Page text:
May 8, 2007
Microsoft Outlook Web Access is prone to a script-injection vulnerability because the application fails to properly handle specially crafted email attachments.
To exploit this issue, attackers must send specially crafted files through email messages to users of the affected application. When users open the file, attacker-supplied script code will be executed in the context of the affected website.
Successful exploits allow attackers to access Outlook Web Access sessions with the privileges of the targeted user. As a result, attackers may be able to obtain sensitive information and send, modify, or delete email; other attacks are also possible.
- Avaya Messaging Application Server
- Avaya Messaging Application Server MM 2.0
- Avaya Messaging Application Server MM 3.0
- Avaya Messaging Application Server MM 3.1
- Microsoft Exchange Server 2000
- Microsoft Exchange Server 2000 SP1
- Microsoft Exchange Server 2000 SP2
- Microsoft Exchange Server 2000 SP3
- Microsoft Exchange Server 2003
- Microsoft Exchange Server 2003 SP1
- Microsoft Exchange Server 2003 SP2
- Microsoft Outlook Web Access for Exchange 2000 Server
- Microsoft Outlook Web Access for Exchange Server 2003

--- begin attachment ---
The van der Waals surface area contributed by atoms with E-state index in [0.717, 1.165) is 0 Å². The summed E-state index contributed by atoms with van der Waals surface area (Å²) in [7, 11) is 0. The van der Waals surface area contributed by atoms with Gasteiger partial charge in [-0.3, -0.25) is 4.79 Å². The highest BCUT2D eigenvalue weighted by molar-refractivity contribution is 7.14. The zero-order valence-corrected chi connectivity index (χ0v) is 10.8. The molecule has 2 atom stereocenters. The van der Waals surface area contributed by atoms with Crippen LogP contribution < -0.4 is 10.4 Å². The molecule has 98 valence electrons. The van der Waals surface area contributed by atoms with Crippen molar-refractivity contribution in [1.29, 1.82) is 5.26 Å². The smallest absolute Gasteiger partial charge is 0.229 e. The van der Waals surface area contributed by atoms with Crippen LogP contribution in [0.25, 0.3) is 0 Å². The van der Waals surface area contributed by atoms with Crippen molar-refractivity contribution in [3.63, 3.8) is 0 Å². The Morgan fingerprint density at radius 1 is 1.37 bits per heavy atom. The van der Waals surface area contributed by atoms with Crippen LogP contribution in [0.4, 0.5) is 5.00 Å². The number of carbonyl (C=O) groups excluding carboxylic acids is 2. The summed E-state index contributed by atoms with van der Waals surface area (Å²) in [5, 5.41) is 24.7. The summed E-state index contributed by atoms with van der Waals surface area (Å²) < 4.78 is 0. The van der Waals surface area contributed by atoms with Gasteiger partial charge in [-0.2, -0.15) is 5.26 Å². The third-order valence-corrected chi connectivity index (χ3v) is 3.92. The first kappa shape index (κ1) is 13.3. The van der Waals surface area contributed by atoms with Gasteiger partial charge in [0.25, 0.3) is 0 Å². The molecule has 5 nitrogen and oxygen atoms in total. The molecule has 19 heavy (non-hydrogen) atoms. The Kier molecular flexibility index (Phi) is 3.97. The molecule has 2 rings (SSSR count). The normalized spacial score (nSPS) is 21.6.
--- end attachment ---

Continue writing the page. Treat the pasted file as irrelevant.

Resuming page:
Run all software as a nonprivileged user with minimal access rights.
Attackers may successfully exploit client flaws in the browser through script-injection vulnerabilities. When possible, run client software as regular user accounts with limited access to system resources. This may limit the immediate consequences of client-side vulnerabilities.
Deploy network intrusion detection systems to monitor network traffic for malicious activity.
Deploy NIDS to detect and block attacks and anomalous activity such as requests containing suspicious URI sequences. Since the webserver may log such requests, review its logs regularly.
Do not accept or execute files from untrusted or unknown sources.
Do not open email or email attachments that originate from unknown or untrusted sources.
Set web browser security to disable the execution of script code or active content.
Since a successful exploit of this issue allows malicious code to execute in web clients, consider disabling support for script code and active content within the client browser. Note that this mitigation tactic might adversely affect legitimate websites that rely on the execution of browser-based script code.
The vendor has released an advisory along with updates to address this issue. Please see the referenced advisory for more information.
Martijn Brinkers of Izecom is credited with the discovery of this vulnerability.
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